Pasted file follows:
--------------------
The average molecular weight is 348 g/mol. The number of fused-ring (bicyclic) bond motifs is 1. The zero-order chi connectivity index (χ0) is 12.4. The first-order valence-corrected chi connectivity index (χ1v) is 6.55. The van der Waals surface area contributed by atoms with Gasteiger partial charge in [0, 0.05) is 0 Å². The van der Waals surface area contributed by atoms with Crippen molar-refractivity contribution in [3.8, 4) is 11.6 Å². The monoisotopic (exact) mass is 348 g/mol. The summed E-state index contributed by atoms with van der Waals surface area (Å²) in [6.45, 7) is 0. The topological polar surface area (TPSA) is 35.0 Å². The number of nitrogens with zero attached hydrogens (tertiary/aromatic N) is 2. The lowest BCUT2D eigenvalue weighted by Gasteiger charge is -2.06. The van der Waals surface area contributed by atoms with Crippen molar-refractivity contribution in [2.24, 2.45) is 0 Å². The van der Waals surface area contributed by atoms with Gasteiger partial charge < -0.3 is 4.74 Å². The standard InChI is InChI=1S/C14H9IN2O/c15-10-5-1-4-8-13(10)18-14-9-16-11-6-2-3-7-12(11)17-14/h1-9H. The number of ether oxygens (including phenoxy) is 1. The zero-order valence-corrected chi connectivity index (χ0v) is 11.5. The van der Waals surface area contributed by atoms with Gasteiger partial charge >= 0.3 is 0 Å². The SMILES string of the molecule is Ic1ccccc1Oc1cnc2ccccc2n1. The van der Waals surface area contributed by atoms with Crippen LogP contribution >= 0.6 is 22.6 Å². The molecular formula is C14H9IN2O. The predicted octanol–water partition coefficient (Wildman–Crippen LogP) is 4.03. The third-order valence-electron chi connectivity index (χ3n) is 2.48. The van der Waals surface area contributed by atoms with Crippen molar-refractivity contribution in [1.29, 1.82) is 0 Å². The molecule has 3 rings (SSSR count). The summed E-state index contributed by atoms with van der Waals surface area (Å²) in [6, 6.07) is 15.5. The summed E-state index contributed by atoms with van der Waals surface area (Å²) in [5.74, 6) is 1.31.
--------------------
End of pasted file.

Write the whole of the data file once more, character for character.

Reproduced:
The average molecular weight is 348 g/mol. The number of fused-ring (bicyclic) bond motifs is 1. The zero-order chi connectivity index (χ0) is 12.4. The first-order valence-corrected chi connectivity index (χ1v) is 6.55. The van der Waals surface area contributed by atoms with Gasteiger partial charge in [0, 0.05) is 0 Å². The van der Waals surface area contributed by atoms with Crippen molar-refractivity contribution in [3.8, 4) is 11.6 Å². The monoisotopic (exact) mass is 348 g/mol. The summed E-state index contributed by atoms with van der Waals surface area (Å²) in [6.45, 7) is 0. The topological polar surface area (TPSA) is 35.0 Å². The number of nitrogens with zero attached hydrogens (tertiary/aromatic N) is 2. The lowest BCUT2D eigenvalue weighted by Gasteiger charge is -2.06. The van der Waals surface area contributed by atoms with Crippen molar-refractivity contribution in [2.24, 2.45) is 0 Å². The van der Waals surface area contributed by atoms with Gasteiger partial charge < -0.3 is 4.74 Å². The standard InChI is InChI=1S/C14H9IN2O/c15-10-5-1-4-8-13(10)18-14-9-16-11-6-2-3-7-12(11)17-14/h1-9H. The number of ether oxygens (including phenoxy) is 1. The zero-order valence-corrected chi connectivity index (χ0v) is 11.5. The van der Waals surface area contributed by atoms with Gasteiger partial charge >= 0.3 is 0 Å². The SMILES string of the molecule is Ic1ccccc1Oc1cnc2ccccc2n1. The van der Waals surface area contributed by atoms with Crippen LogP contribution >= 0.6 is 22.6 Å². The molecular formula is C14H9IN2O. The predicted octanol–water partition coefficient (Wildman–Crippen LogP) is 4.03. The third-order valence-electron chi connectivity index (χ3n) is 2.48. The van der Waals surface area contributed by atoms with Crippen molar-refractivity contribution in [1.29, 1.82) is 0 Å². The molecule has 3 rings (SSSR count). The summed E-state index contributed by atoms with van der Waals surface area (Å²) in [6, 6.07) is 15.5. The summed E-state index contributed by atoms with van der Waals surface area (Å²) in [5.74, 6) is 1.31.